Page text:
Independent TD for Laois-Offaly, Carol Nolan, explains why she believes the DAFM should review how it conducts ‘random’ farm inspections.
The Minister for Agriculture, Food and the Marine, Charlie McConalogue, should revise his department’s inspection regime.
He must implement a cap with respect to the number of times that a farmer can be randomly inspected over a certain period.
DAFM farm inspections
I raised the matter with the Minister in a parliamentary question.
This comes following a notable rise in the number of farmers reaching out to me who had concerns around the selection process. In particular, they raised concerns surrounding the fairness and frequency of the process.
We are all aware that farm inspections in this state are essentially governed by the EU, specifically EU Regulations governing Direct Payment and Rural Development Schemes and the need to ensure compliance with Good Agricultural and Environment Condition (GAEC).
This is something that, at least in principle, most farmers are happy to accept since the vast majority are engaged in good practice as a matter of routine.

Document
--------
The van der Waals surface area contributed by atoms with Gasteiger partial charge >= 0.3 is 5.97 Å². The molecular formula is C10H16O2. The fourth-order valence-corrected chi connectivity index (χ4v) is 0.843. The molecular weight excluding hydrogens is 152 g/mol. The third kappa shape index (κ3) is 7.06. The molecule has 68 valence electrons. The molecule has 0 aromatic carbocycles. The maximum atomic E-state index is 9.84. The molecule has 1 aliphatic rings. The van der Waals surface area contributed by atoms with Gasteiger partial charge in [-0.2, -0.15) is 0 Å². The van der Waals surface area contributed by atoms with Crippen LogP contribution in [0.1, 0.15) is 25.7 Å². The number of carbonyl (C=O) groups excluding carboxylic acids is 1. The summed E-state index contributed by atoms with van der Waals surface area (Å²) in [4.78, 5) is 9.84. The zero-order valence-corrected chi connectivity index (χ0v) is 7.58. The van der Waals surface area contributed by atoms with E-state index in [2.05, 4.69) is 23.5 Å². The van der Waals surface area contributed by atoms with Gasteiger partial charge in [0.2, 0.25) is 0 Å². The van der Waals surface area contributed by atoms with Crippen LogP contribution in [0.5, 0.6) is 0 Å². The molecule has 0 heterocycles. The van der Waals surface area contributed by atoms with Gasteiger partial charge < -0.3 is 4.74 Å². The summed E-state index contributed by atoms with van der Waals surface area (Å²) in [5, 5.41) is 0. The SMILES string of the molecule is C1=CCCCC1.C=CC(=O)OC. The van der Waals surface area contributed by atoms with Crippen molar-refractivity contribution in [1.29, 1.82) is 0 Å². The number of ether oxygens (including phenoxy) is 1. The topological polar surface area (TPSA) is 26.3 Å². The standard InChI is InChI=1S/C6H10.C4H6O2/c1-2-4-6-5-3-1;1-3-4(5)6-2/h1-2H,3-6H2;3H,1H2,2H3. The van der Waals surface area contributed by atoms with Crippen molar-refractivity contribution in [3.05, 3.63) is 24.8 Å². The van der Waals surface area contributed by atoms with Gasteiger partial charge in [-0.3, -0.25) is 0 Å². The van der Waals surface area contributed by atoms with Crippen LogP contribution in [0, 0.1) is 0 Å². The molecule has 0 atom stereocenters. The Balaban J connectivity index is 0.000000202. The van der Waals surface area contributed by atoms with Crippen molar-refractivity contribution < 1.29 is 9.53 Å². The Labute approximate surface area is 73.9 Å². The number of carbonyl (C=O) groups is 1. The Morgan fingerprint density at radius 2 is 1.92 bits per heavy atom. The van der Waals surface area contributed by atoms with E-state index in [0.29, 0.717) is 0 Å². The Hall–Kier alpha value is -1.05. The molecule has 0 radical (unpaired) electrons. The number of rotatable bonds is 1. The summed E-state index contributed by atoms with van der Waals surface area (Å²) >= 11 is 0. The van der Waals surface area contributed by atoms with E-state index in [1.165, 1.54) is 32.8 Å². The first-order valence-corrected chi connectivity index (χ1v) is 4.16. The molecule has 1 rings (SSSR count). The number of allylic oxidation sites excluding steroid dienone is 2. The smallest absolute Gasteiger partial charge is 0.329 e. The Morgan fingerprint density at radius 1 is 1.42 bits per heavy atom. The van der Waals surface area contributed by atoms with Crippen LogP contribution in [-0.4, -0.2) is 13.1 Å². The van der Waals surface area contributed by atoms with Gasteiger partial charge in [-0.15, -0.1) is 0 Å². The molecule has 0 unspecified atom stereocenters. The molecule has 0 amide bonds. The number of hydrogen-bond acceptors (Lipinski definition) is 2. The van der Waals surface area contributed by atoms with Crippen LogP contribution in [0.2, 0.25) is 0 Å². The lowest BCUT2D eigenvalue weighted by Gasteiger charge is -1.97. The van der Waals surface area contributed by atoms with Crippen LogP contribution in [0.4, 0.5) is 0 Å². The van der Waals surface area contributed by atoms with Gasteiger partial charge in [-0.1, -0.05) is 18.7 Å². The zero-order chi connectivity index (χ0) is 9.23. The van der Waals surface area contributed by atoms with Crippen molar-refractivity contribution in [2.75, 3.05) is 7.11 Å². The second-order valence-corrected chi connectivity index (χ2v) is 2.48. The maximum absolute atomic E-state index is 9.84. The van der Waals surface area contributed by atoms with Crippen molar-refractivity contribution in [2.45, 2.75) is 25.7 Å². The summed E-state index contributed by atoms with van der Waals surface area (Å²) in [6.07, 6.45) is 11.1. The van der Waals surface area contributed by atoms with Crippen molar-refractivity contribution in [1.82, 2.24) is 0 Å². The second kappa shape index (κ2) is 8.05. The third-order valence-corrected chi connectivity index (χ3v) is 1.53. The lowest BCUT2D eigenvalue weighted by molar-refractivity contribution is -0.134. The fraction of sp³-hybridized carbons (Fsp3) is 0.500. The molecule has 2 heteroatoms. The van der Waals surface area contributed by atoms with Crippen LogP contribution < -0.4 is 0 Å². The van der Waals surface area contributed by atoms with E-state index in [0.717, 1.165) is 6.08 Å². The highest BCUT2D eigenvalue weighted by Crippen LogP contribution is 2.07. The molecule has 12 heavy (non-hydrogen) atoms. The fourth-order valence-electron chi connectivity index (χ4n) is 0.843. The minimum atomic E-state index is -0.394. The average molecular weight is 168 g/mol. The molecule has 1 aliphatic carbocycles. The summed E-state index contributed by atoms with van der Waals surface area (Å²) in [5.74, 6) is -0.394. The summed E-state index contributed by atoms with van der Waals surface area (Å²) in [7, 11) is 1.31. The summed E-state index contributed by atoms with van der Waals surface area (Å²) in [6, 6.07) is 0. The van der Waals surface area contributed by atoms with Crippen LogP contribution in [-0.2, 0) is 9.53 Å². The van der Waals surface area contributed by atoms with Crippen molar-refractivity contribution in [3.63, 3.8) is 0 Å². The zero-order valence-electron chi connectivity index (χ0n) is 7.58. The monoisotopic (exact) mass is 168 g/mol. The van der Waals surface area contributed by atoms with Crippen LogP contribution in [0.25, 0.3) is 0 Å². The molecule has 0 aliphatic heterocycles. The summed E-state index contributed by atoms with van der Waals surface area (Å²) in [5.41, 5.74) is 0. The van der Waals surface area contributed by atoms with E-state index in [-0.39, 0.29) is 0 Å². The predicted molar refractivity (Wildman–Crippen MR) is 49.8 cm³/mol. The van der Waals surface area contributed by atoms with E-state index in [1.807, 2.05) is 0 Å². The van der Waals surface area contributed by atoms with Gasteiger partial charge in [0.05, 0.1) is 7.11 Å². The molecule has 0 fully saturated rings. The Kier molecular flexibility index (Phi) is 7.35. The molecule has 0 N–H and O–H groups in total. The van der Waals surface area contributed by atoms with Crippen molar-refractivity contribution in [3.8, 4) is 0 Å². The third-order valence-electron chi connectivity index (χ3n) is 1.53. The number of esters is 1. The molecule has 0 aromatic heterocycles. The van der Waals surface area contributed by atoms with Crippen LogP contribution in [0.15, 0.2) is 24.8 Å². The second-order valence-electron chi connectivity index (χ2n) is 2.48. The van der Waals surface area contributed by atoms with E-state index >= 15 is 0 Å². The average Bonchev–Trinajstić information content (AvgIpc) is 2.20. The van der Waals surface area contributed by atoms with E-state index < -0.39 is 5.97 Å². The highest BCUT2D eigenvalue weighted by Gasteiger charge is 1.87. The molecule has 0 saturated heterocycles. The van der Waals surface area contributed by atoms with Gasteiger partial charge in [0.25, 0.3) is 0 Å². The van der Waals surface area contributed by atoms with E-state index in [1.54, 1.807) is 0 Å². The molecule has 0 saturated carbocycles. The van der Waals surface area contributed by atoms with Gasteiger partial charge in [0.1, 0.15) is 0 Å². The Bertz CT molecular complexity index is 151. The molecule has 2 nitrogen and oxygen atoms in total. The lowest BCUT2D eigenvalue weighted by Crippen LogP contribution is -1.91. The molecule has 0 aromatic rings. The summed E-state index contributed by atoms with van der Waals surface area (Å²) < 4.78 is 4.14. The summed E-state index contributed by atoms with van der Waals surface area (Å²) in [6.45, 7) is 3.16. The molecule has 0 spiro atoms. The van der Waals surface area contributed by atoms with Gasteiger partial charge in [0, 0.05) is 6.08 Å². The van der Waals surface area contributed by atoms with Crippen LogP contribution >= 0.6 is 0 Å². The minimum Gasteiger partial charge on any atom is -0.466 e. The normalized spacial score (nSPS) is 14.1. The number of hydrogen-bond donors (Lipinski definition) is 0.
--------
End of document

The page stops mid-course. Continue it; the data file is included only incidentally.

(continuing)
From what I am hearing; however, there is a problem with applying these EU Rules, particularly the risk analysis process on which cases are being selected on a ‘risk and random basis.’
For the farmers who are contacting me, the process seems anything but ‘random’.
In fact, in some instances, farmers feel that they are being over-selected. This is having a detrimental impact not only on productivity but also on mental health.
Minister McConalogue tells me that any amendments to the selection process would require a change in the EU regulations.
But surely, in very many cases, all it would take is for a bit of cop-on to be applied and for inspectors to realise where the areas of genuine concern exist and where it is a case that a farmer is being disproportionately singled out.
No one is saying let’s abandon all inspections. However, clearly, we need to look again at how the system is operating in the real world and amend accordingly.